Dsytopian nightmares are so yesterday. They're a dime a dozen in the movies; earlier this year, for example, "V for Vendetta" came up with exactly 10 cents' worth of cinematic interest in exchange for your $9.50. The latest hellish forecast for our planet, however, makes up for the sluggishness of "Vendetta" in spades. It is "Children of Men," based on a P.D. James novel, and as directed - dazzlingly - by Alfonso Cuaron, it is that rare futuristic thriller: grim ... (read more)

      • Charlotte's Web poster image

        Charlotte's Web

        Michael Phillips, Chicago Tribune

        The E.B. White wonder known as "Charlotte's Web" is told in such simple, beautiful language that any film version is bound to come up a little runty by comparison. Yet if you don't expect the moon or any directorial distinction, the new adaptation of the 1952 classic works on its own terms while respecting the original. I liked it. I didn't love it the way I love the book, but the book ... well, that is some book. The last "Charlotte's Web" on film was the animated 1973 Ha... (read more)

      • The Holiday poster image

        The Holiday

        Michael Phillips, Chicago Tribune

        This one's more of a working vacation. "The Holiday" is a 131-minute romantic comedy for those who, if they had their way, would still be watching "Love Actually." Star power is not nothing, though, and "The Holiday" has that covered, thanks to its toothsome cast - they're a dental paradise, this lot - and to a premise (L.A. dame exchanges houses with a Brit) requiring little elaboration. Writer-director Nancy Meyers elaborates the daylights out of her story anyw... (read more)

      • Talladega Nights: The Ballad of Ricky Bobby poster image

        Talladega Nights: The Ballad of Ricky Bobby

        Michael Phillips, Chicago Tribune

        Your body lets you know if a comedy isn't working. Your shoulders tense up. You get restless. You start frowning, even if the film offers the occasional laugh and the hope of something better in the next reel. "Talladega Nights: The Ballad of Ricky Bobby" is one of those movies. It seems like it'd be fun. You figure NASCAR and America's obsession with the loud, the fast and the fossil fuel-dependent could take a little kidding, as could the leaden seriousness of racing dramas such a... (read more)

      • The Fast and the Furious: Tokyo Drift poster image

        The Fast and the Furious: Tokyo Drift

        Michael Wilmington, Chicago Tribune

        Some century soon, fossil fuels and the internal-combustion engine may lose their stranglehold on American lifestyles and movies. But in the meantime, they get a formidable workout in "The Fast and the Furious: Tokyo Drift," third in the lucrative, gas-guzzling series that began in the L.A. fast lane with 2001's "The Fast and the Furious," took a wrong turn or two with the Miami-set "2 Fast 2 Furious" (2003) and now winds up in a Tokyo dead end in director Justin... (read more)

      • Deep Sea IMAX 3D poster image

        Deep Sea IMAX 3D

        Michael Esposito, Chicago Tribune

        Director Howard Hall (?Into the Deep,? ?Island of the Sharks?) and the underwater IMAX film team do their usual splendid job of making the sea and its often-hungry denizens look beautiful in ?Deep Sea 3D.? While the film spans the oceans, much of it takes place in near-shore areas such as coral reefs and kelp forests - areas teeming with life from minuscule plankton to a hefty (though still youthful) right whale, not to mention rays, eels, a multitude of crustaceans, anemones, seastars, barra... (read more)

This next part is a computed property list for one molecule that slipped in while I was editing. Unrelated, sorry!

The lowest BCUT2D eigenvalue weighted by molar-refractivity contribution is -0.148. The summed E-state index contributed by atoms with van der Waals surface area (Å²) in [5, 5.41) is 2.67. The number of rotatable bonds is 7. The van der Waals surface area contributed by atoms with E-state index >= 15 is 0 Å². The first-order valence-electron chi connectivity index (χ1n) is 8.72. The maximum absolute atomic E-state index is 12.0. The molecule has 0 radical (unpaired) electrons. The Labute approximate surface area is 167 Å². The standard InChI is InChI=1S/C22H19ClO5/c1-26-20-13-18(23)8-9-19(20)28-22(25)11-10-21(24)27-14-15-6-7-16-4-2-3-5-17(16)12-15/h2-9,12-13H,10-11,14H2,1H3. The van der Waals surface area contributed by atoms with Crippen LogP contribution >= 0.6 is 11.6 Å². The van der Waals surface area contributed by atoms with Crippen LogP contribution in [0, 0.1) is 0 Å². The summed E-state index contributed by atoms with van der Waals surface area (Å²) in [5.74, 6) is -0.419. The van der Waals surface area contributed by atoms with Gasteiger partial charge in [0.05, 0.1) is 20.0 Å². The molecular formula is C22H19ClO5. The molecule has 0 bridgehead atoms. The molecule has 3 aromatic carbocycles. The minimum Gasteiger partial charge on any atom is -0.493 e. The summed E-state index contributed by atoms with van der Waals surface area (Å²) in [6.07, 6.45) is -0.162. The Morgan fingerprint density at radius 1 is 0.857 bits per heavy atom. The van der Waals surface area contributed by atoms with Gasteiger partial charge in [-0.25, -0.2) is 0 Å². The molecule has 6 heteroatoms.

• Brokeback Mountain poster image

        Brokeback Mountain

        Michael Phillips, Chicago Tribune

        The Western genre?s big skies and limitless visual capacity for loneliness have enveloped nearly a century?s worth of stories, all kinds, about flinty survivors learning that a man?s gotta do what a man?s gotta do. ?Brokeback Mountain,? a good and eloquent Wyoming-set love story with a great performance at its heart, is part of that classical filmmaking tradition. It is also prime Oscar bait. Already the film has won the best picture prize from the New York and Los Angeles film critics and sn... (read more)

      • Harry Potter and the Goblet of Fire poster image

        Harry Potter and the Goblet of Fire

        Michael Wilmington, Chicago Tribune

        Unlike Peter Pan, that other magical airborne boy of British literature and film, J.K. Rowling?s Harry Potter just keeps growing up. So do the Potter movies, in size, in ambition and in visual splendor - and with increasingly stunning results. ?Harry Potter and the Goblet of Fire? is the latest film adventure for the bespectacled student sorcerer of Rowling?s amazingly well-imagined Hogwarts School of Witchcraft and Wizardry. And it may be the best-filmed Potter of them all - though last year... (read more)

      • Kiss Kiss, Bang Bang poster image

        Kiss Kiss, Bang Bang

        Robert K. Elder, Chicago Tribune

        Harry Lockhart (Robert Downey Jr.) is as inept a thief as he is a narrator in ?Kiss Kiss, Bang Bang,? a rich, pulpy meta-movie that?s a guilty pleasure you don?t have to feel guilty about. As a Sam Spade-like narrator, Harry?s terrible. He even admits it, as the film yanks us from the past to the present to the past again, just so Harry can illuminate that one detail that makes the previous scene make sense. But who can blame him? Harry only fell into acting when a robbery went bad, cops chas... (read more)

      • Good Night, and Good Luck. poster image

        Good Night, and Good Luck.

        Michael Phillips, Chicago Tribune

        They had voices then. With a delivery like the Voice of Doom?s slightly more optimistic brother, Edward R. Murrow brought the London Blitz to war-fixated radio listeners, which in turn brought international fame to the man behind the CBS microphone. Making the move to television and bolstering his reputation on the documentary program ?See It Now,? sponsored by ALCOA - when a specific installment proved too hot for ALCOA, Murrow and producer Fred Friendly simply paid for it themselves - Murro... (read more)